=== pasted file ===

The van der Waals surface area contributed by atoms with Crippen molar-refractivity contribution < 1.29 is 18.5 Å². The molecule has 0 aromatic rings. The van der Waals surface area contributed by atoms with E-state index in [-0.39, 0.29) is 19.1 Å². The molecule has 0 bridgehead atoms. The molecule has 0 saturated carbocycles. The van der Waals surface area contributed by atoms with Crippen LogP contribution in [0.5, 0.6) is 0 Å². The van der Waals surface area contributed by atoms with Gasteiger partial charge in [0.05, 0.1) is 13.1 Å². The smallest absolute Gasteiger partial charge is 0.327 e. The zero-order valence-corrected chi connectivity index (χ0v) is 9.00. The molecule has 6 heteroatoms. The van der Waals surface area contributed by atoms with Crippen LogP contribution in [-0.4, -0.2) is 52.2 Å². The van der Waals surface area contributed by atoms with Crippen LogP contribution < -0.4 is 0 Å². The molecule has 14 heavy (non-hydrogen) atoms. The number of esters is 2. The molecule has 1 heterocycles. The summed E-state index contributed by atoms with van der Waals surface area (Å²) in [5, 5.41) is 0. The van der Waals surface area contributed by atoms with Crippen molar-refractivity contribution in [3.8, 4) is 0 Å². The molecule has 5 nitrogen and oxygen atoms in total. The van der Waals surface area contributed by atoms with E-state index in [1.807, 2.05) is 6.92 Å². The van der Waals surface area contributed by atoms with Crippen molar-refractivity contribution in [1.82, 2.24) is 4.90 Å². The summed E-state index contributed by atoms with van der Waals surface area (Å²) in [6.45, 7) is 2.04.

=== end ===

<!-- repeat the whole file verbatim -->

The van der Waals surface area contributed by atoms with Crippen molar-refractivity contribution < 1.29 is 18.5 Å². The molecule has 0 aromatic rings. The van der Waals surface area contributed by atoms with E-state index in [-0.39, 0.29) is 19.1 Å². The molecule has 0 bridgehead atoms. The molecule has 0 saturated carbocycles. The van der Waals surface area contributed by atoms with Crippen LogP contribution in [0.5, 0.6) is 0 Å². The van der Waals surface area contributed by atoms with Gasteiger partial charge in [0.05, 0.1) is 13.1 Å². The smallest absolute Gasteiger partial charge is 0.327 e. The zero-order valence-corrected chi connectivity index (χ0v) is 9.00. The molecule has 6 heteroatoms. The van der Waals surface area contributed by atoms with Crippen LogP contribution in [-0.4, -0.2) is 52.2 Å². The van der Waals surface area contributed by atoms with Crippen LogP contribution < -0.4 is 0 Å². The molecule has 14 heavy (non-hydrogen) atoms. The number of esters is 2. The molecule has 1 heterocycles. The summed E-state index contributed by atoms with van der Waals surface area (Å²) in [5, 5.41) is 0. The van der Waals surface area contributed by atoms with Crippen molar-refractivity contribution in [3.8, 4) is 0 Å². The molecule has 5 nitrogen and oxygen atoms in total. The van der Waals surface area contributed by atoms with E-state index in [1.807, 2.05) is 6.92 Å². The van der Waals surface area contributed by atoms with Crippen molar-refractivity contribution in [1.82, 2.24) is 4.90 Å². The summed E-state index contributed by atoms with van der Waals surface area (Å²) in [6.45, 7) is 2.04.